We follow up our Tennessee high gravity beer news with minutia that only a serious industry member like a Brewery could appreciate. The info in this post is compliments of Bone McAllester Alcoholic Beverage team member Rob Pinson, after consulting with reliable sources. This is all subject to change, as the “law” is being interpreted. We applaud Revenue for the guidance.
$100 Brand Fee
Revenue will not require this. Whether it is for new brands, existing brands, or renewals of beer between 5-8%, Revenue will not require the $100 fee (and we do not believe that the ABC has the authority to collect it either).
For beer at or below 5% ABW
Proceed as usual. Submit territorial designation form to Revenue. No renewals.
If introducing a new beer between 5% and 8% ABW
The brewery should send in the beer territorial designation form, the ABW % for the product, a copy of the COLA (if required by TTB), a copy of the label, the wholesaler contract (which is still required under the law, even though it is technically beer), and the brand registration form (ALC119). There is no fee with this registration. Revenue will register the beer brand in both the liquor brand list and the beer brand list.
If you have an existing brand that is between 5% and 8% ABW
The brewery should send Revenue a list of their brands and the ABW % for each brand. The beer brand will remain on the liquor brand list (minus wholesaler and counties) and get added to the beer brand list. Revenue is working on a letter to go out about this and we will share this when it becomes available.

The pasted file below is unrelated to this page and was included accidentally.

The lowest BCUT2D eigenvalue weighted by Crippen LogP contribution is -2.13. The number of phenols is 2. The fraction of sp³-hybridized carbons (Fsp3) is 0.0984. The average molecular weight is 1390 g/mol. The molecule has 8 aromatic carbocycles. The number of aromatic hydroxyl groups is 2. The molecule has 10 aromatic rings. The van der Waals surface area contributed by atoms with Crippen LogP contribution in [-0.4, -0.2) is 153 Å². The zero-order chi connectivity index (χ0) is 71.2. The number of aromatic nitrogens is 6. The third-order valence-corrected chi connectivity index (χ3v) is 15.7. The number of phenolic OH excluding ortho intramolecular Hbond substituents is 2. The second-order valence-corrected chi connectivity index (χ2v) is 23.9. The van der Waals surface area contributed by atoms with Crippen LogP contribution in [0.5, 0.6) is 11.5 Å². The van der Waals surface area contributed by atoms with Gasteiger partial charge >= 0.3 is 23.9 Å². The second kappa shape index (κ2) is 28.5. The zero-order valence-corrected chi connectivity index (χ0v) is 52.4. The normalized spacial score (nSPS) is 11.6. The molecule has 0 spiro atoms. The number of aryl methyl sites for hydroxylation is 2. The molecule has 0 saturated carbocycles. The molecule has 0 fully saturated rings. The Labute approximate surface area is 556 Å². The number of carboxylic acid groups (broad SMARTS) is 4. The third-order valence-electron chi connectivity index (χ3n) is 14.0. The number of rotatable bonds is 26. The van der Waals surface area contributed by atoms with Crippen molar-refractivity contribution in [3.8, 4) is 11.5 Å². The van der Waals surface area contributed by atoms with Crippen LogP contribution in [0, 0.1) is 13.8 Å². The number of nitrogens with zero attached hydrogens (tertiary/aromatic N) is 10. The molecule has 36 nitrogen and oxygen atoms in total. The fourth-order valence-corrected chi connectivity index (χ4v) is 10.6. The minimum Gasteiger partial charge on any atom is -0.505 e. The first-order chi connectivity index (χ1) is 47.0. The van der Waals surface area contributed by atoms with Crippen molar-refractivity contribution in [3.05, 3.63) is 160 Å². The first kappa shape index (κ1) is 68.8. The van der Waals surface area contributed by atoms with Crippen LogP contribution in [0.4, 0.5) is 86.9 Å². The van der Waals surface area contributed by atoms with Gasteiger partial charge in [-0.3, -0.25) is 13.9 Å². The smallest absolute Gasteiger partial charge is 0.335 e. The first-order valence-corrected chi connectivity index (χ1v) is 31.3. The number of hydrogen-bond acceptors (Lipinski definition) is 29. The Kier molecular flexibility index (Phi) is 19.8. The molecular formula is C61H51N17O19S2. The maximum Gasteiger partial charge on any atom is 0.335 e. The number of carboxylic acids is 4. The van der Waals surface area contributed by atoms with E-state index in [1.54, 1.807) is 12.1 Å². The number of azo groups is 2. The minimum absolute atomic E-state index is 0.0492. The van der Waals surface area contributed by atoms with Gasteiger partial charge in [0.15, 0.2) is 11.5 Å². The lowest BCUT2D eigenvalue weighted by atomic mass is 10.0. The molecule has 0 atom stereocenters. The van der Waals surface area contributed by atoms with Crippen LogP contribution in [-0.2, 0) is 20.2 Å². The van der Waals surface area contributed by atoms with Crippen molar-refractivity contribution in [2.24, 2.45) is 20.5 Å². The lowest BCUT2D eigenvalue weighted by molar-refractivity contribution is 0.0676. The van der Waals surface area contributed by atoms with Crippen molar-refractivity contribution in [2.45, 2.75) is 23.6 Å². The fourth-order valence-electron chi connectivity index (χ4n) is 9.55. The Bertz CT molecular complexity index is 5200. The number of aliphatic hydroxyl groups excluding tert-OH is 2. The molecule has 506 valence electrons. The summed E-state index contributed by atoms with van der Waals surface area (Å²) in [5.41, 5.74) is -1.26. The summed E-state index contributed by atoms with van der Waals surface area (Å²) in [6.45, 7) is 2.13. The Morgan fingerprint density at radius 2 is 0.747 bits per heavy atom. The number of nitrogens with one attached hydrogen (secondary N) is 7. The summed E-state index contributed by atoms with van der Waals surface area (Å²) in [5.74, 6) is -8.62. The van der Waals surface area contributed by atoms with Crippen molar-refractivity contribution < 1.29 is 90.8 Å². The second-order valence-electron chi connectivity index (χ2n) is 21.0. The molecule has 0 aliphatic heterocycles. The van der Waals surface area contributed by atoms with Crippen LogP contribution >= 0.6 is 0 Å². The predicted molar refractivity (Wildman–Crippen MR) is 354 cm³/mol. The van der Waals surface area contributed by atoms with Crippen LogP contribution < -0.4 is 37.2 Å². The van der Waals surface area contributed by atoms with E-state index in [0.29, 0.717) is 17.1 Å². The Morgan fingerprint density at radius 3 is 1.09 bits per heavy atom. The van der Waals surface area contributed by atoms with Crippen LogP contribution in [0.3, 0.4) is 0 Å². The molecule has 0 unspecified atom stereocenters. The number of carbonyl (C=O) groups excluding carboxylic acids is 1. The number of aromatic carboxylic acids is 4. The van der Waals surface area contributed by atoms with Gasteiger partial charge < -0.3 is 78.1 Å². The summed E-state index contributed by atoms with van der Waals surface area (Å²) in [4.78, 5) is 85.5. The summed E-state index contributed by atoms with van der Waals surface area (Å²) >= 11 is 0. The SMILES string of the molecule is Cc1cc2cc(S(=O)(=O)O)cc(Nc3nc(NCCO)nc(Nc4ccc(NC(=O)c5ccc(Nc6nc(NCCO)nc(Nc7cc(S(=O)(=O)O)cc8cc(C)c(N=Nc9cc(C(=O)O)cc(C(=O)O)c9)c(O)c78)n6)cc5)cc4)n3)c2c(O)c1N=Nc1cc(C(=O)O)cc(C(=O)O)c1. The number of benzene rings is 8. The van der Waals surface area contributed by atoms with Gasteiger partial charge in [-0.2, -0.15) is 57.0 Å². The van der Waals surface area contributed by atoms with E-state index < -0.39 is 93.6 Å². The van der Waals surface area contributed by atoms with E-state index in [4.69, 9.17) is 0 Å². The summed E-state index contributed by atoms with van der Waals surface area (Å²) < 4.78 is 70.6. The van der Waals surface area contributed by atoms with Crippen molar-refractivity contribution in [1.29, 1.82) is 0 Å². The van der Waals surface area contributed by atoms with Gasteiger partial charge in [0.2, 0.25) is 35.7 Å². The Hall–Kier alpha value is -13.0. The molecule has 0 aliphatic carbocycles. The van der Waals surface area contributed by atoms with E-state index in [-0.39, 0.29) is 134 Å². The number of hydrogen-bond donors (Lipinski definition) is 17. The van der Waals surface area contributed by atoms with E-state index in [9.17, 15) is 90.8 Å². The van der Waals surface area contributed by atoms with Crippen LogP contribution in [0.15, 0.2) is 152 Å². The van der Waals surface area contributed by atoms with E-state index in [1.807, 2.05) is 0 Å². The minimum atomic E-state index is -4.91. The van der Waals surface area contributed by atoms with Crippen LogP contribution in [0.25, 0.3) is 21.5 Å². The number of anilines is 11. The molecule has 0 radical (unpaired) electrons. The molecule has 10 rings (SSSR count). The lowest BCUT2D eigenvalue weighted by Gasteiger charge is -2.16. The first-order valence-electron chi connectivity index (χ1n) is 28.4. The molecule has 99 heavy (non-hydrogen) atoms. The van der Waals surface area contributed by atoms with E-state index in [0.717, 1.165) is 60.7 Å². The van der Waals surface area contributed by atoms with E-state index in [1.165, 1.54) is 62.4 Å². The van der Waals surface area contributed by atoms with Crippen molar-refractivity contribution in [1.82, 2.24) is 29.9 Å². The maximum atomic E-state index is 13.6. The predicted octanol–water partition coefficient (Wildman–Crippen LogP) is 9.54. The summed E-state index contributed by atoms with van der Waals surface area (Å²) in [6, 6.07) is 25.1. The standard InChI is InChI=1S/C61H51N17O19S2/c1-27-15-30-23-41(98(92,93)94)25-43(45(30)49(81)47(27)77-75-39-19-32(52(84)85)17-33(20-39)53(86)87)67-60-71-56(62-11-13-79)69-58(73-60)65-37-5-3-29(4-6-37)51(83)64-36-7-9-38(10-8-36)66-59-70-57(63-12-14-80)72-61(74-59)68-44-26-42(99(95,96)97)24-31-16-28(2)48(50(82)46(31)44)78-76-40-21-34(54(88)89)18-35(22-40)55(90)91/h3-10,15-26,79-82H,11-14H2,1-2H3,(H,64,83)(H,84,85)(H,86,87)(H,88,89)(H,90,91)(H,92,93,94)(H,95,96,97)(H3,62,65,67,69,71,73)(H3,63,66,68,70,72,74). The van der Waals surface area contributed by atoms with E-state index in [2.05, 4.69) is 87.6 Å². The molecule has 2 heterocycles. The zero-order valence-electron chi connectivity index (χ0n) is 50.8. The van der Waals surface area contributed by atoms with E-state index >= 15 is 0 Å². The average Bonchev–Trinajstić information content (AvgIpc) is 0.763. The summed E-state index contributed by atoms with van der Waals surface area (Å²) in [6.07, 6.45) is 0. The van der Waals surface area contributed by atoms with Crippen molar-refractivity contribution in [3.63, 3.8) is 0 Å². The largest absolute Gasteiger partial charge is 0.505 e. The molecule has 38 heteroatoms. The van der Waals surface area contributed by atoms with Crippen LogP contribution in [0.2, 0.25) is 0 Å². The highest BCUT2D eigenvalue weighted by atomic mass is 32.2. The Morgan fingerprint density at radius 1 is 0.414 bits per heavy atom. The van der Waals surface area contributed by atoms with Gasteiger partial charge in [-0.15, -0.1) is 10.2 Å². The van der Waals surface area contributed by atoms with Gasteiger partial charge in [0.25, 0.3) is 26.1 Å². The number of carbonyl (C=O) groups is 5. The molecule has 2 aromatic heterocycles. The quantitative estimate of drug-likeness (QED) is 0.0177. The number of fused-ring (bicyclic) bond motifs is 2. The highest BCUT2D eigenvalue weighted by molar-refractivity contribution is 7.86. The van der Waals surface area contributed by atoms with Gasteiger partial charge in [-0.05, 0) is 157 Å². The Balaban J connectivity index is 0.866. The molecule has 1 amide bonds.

Revenue will send out renewal forms for the 5/31 renewal deadline for the liquor brand list. Breweries should follow the above guidelines to make sure they receive this in the mail. There are no renewals for beer brands at or below 5% ABW.
Beer Barrelage Tax
I have also confirmed that Revenue expects wholesalers to pay the $4.29 beer barrelage tax and not manufacturers. Although we disagree with this interpretation of the law, we are not the Tax Man. Tax on beer self-distributed by the brewery or sold on site is still subject to the tax and paid by the brewery.
We think of the classic tax song Fortunate Son by Creedence Clearwater Revival:
Some folks are born silver spoon in hand
Lord, don’t they help themselves, oh
But when the taxman comes to the door
Lord, the house looks like a rummage sale, yes